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Allen Plano McKinney Frisco Celina

  • Solemn sunset symbolizes ultimate sacrifice

    As the sun sets over Memorial Park tomorrow, 42 flags will wave in the breeze, serving as a solemn reminder of the fallen soldiers who once called Plano home.More than 1,000 people are expected to attend to show their gratitude and respect during Sunset at Memorial Park, 2101 Bay Hill Drive. The event begins at 7 p.m. following the arrival of a motorcycle parade of members of the American Legion, Veterans of Foreign Wars and other patriotic residents.Against a picturesque backdrop of statues portraying the sacrifices of war, an active duty service member will read the names of Plano’s own who were killed in action.“They’re not forgotten, and we’re not taking their deaths for granted,” said Karen Marks, who started the ceremony in 2010. “Freedom is not free, so don’t take anything for granted.”The Sunset at Memorial Park ceremony had humble beginnings and has grown to become one of the biggest Memorial Day events in the area. Prior to Marks getting involved, the city for years held a relatively small morning ceremony in front of City Hall.Moving the service to a park dedicated to veterans made it more personal for participants, said Marks, who got a call after the first year from a city official offering support.

  • Plano Animal Shelter Pets of the Week: May 24, 2015

    Kelly (ID #122428) is a lovable female Labrador Retriever. She is about 5 years old and is very sweet and playful.Sugar (ID #122358) is a shy and lazy domestic short hair spayed female tabby cat who is good with other cats, as well as children. She is about 8 years old and is litter box trained.All animals are microchipped and have received their first set of vaccinations. Free pet health insurance is included for 30 days. For adoption options and information, visit Plano Animal Shelter at 4028 W. Plano Parkway or call Jamey Cantrell, director of animal services, at 972-769-4360.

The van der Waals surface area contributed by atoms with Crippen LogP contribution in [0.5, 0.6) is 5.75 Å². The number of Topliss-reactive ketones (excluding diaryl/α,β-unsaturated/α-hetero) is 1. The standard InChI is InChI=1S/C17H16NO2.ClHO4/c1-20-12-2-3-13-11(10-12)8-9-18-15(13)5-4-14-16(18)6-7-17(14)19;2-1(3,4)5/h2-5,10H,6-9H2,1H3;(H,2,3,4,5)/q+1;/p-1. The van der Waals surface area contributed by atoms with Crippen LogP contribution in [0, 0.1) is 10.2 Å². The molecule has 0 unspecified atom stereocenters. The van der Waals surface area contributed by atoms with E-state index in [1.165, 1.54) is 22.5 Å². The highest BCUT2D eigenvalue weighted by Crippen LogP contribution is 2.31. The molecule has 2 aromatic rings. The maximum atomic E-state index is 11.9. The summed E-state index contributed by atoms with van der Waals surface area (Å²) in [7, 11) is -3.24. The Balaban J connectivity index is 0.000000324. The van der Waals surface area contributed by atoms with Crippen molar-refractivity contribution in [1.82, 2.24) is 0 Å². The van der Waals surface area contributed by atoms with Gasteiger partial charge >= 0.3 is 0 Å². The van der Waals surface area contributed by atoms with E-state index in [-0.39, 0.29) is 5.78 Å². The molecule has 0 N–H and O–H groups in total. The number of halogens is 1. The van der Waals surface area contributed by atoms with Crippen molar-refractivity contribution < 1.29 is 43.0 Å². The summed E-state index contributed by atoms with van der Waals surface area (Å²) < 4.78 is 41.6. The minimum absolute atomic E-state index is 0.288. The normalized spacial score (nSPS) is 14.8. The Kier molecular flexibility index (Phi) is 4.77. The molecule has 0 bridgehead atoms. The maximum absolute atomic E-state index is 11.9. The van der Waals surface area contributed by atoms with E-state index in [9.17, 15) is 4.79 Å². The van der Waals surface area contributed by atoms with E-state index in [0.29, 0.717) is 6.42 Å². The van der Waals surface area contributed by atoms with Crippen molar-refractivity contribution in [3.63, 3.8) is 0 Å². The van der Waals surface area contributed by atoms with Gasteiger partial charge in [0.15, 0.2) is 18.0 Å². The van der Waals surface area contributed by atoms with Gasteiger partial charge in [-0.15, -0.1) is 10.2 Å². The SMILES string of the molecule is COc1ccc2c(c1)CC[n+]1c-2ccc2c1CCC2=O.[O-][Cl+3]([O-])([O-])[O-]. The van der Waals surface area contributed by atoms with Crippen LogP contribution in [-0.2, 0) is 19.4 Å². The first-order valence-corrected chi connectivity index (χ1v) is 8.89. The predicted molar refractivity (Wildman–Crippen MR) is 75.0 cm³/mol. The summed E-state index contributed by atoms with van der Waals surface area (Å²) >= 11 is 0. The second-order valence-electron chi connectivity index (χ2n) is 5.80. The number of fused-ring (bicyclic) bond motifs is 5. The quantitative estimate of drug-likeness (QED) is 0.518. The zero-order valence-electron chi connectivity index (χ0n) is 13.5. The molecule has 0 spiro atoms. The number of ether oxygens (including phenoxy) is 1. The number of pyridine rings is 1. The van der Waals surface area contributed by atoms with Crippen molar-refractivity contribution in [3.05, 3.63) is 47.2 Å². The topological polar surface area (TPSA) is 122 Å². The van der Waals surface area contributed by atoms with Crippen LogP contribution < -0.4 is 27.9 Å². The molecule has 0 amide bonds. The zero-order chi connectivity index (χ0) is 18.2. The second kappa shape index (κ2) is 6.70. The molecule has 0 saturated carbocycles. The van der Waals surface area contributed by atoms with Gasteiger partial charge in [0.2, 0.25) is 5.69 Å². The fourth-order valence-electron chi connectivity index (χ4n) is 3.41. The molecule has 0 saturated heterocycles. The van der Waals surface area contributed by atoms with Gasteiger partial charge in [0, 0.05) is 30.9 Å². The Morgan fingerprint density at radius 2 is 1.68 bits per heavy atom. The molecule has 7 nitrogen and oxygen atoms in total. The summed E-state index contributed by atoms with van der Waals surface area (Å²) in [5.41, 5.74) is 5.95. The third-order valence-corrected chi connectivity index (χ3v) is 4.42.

• 'He knew everybody's name': McKinney ISD educator celebrated after 22 years with district

    Sleeves on his white button-down rolled up, his focus apparent, Harvey Oaxaca looked intense. He spent the study hall working through math problems with the young student.“I asked somebody later who it was, and they said, ‘That’s our principal,’” recalled Millie Abbott, a substitute that day at Faubion Middle School. “That’s the kind of man he is.”These days, it’s hard not to know Oaxaca. Recently announcing his retirement, the 39-year educator spent the past 22 with McKinney Independent School District. He was everywhere, study hall included: football games, alternative campuses, out in the community.His impact went beyond it all, pervading a district he’s called home since he arrived.“McKinney was a small town when I got here, but I knew it had a heart,” Oaxaca said. “We’ve kind of grown together.”So it wasn’t a surprise to see hundreds gather Thursday afternoon at central office for a reception honoring Oaxaca. Former students and administrators, current district staff and friends and family wrapped around him in admiration.

  • Q&A: Prosper High School valedictorian Grayson Barrett

    Grayson Barrett, Prosper High School 2015 ValedictorianFather’s Name: Matthew BarrettMother’s Name: Janet BarrettWhere do you plan to attend college? Undecided. A&M, UT or Rice.What do you plan to major in, and what are your career plans? Engineering; engineeringWhat school activities have you been involved in? Track, football, basketball, baseball and UIL academics

  • Q&A: Prosper High School salutatorian Olivia Alexander